Friday, April 12, 2024

AI could diagnose glaucoma more quickly and accurately

Glaucoma often called the “silent theft of sight” is the second leading cause of blindness globally, which is caused by increased intraocular pressure. It is most common in the people aged 40-80 years. Around 3.5% of the population aged 40 years or older have been diagnosed with the disease. And it is also expected that these numbers going to rise in the coming years. According to some estimates, a person can lose as much as 40% of their vision without noticing. The only way to prevent the blindness in people with glaucoma is detecting it as early as possible.

The traditional method of the treatment needs five tests to accurately diagnose the disease, which is time-consuming. And this may delay the treatment and so the researchers are trying to search the faster way to detect the disease precisely.

A group of scientists at New York University (NYU), in collaboration with IBM researchers, describes in a paper a non-invasive technique that uses AI to detect the presence of glaucoma with the help of retina imaging data. The deep learning AI could help both ophthalmologists and optometrists diagnose glaucoma more quickly.

The problem with the current tests for glaucoma is that they rely on subjective feedback from the patients themselves. Some studies have shown that factors like alertness and time of day can affect performance.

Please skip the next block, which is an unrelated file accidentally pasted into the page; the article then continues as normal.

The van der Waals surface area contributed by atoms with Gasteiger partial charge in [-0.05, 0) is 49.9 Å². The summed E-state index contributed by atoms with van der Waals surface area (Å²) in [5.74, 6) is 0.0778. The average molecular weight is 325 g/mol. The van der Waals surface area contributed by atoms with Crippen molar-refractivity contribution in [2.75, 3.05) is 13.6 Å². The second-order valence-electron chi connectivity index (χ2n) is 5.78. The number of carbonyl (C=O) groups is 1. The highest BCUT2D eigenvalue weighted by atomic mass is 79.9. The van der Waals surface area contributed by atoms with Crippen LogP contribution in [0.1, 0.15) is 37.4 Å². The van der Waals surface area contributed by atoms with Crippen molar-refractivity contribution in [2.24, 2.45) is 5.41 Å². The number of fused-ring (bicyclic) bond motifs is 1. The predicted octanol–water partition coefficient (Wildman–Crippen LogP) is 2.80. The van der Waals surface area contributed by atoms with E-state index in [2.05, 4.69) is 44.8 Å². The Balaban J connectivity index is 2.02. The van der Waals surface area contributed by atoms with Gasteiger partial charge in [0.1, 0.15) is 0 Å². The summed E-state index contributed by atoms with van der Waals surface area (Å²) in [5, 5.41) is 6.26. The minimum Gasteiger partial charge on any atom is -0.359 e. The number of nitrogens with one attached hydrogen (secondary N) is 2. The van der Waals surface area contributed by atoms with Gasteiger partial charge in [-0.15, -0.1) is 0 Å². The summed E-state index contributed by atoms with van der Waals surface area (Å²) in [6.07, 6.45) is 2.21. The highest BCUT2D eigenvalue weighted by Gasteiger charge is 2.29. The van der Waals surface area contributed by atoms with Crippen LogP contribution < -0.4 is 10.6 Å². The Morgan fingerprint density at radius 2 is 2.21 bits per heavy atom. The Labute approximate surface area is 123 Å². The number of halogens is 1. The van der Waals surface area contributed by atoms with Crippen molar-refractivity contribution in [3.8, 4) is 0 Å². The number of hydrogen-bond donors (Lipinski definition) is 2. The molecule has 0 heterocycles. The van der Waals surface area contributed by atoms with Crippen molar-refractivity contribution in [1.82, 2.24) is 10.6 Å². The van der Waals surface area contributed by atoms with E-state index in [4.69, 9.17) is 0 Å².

While the NYU-IBM developed a system that intakes three-dimensional optical coherence tomography images of the retina (OCT), which it feeds into a machine learning algorithm trained to estimate corresponding visual field index (VFI) values. By passing OCT images through the framework, the researchers achieved an accurate diagnosis of 94% of the time. In addition, they were able to do so without running further tests or further “scrubbing” the data using traditional, time-consuming methods.

VFI is a global metric that represents the entire visual field, and accurately capturing that with AI offers to lay the groundwork for future technologies that can potentially use this analysis to quickly estimate a patient’s visual function,” said Rahil Garnavi, a senior research scientist and manager at IBM Research Australia in the IBM research blog.

The study co-author also hopes that the tool could give physicians access to precise information without the need for multiple, time-intensive tests.

The research will be presented at the ARVO (The Association for Research in Vision and Ophthalmology) annual meeting April 28th – May 2nd in Vancouver, Canada.